Round Rock City Council voted to annex a 21.28-acre property west of A.W. Grimes and south of University Boulevard on Nov. 14. Council also held an initial discussion and public hearing for two related zoning applications.
About half of the site—10.73 acres—is proposed for multifamily, low-density zoning, Round Rock Director of Planning Brad Wiseman said. This zoning designation allows for apartments, townhouses or multi-family homes, with a maximum of 12 dwelling units per acre. If this zoning is approved, buildings would have a maximum height of two-and-a-half stories. Up to 120 units would be permitted, should the zoning move forward as proposed, Wiseman said.
The remaining 10.55 acres is proposed for senior zoning. This would permit apartments, townhouses or assisted living facilities, restricted for senior occupants, with a maximum height of four stories, except when immediately adjacent to single family or two-family property line. The current proposal calls for approximately 280 units for seniors, Wiseman said.
“We feel like senior zoning on this property is a big win for the city,” Bradley Dushkin, Round Rock's assistant director of planning, said during a Nov. 12 meeting. “Senior housing is a very in-demand product in the market right now, and it creates a lot less traffic than traditional multi-family or single-family does.”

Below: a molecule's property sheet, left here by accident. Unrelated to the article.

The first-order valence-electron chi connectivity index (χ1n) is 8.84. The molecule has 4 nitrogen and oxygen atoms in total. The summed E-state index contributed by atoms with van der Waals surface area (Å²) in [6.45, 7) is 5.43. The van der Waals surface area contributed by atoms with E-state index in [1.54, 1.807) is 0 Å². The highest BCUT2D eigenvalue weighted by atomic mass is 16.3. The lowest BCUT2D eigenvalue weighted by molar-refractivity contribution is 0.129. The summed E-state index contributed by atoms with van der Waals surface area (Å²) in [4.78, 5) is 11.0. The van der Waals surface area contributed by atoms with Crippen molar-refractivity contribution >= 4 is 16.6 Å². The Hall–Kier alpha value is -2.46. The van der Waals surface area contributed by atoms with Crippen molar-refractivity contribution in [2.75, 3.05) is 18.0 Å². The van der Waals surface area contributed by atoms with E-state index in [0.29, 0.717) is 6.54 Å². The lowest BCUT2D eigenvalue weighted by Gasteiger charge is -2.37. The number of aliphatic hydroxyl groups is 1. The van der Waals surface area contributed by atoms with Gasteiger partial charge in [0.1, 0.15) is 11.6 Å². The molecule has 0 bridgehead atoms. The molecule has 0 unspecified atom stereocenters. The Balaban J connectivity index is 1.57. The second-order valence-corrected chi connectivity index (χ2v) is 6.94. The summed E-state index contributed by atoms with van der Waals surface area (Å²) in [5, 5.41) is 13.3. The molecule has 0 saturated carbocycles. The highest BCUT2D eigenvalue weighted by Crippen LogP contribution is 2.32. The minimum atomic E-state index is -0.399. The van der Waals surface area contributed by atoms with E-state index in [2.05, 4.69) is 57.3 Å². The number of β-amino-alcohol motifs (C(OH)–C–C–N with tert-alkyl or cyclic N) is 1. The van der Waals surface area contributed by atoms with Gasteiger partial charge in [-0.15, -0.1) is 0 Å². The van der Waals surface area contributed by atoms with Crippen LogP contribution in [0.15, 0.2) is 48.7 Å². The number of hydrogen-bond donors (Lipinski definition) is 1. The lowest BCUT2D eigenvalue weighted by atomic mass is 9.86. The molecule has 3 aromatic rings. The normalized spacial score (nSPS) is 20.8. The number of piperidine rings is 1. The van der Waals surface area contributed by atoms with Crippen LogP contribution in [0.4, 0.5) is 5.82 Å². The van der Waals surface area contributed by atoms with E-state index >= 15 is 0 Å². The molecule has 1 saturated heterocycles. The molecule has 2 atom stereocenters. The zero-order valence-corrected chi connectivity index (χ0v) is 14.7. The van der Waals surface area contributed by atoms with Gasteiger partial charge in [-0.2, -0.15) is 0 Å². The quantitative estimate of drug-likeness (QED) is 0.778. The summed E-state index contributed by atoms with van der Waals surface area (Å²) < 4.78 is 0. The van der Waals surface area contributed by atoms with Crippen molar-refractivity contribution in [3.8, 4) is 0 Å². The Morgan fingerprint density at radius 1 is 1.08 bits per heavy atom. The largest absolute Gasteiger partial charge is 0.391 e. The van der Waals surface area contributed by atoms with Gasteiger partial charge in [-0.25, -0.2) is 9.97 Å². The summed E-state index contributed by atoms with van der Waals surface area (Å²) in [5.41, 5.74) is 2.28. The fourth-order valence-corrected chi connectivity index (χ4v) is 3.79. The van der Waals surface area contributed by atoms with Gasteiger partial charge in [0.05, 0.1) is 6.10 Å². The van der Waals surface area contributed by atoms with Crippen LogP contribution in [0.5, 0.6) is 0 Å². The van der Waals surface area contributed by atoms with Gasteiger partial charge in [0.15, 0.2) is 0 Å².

During the Nov. 12 meeting, council members raised concerns with the traffic flow on University Boulevard. Council member Matt Baker spoke about school traffic from nearby Caldwell Heights Elementary School and the difficulty of making a left turn onto University from nearby streets.
“I’d really like to see a well-coordinated plan on the traffic,” Baker said.
Two speakers expressed concerns on Nov. 14.
“My concerns are about the traffic that has been generated in the last 10 years on University,” said Round Rock resident Melissa Crowell, who said her property is adjacent to the site. “I’m against any kind of building on this property because I’m concerned about the traffic. We are way behind the curve. The roads should have been improved a long time back.”
The Planning and Zoning Commission reviewed the zoning application Sept. 18 and recommended city council approve the zoning.
Dushkin said the city and the developer are engaging with nearby residents to disseminate information. Property owners within 300 feet of the subject tract received a notice in the mail, a sign was placed on the property, among other efforts, he said.
“We need to make sure we go above and beyond to give everyone an opportunity to get involved,” council member Tammy Young said.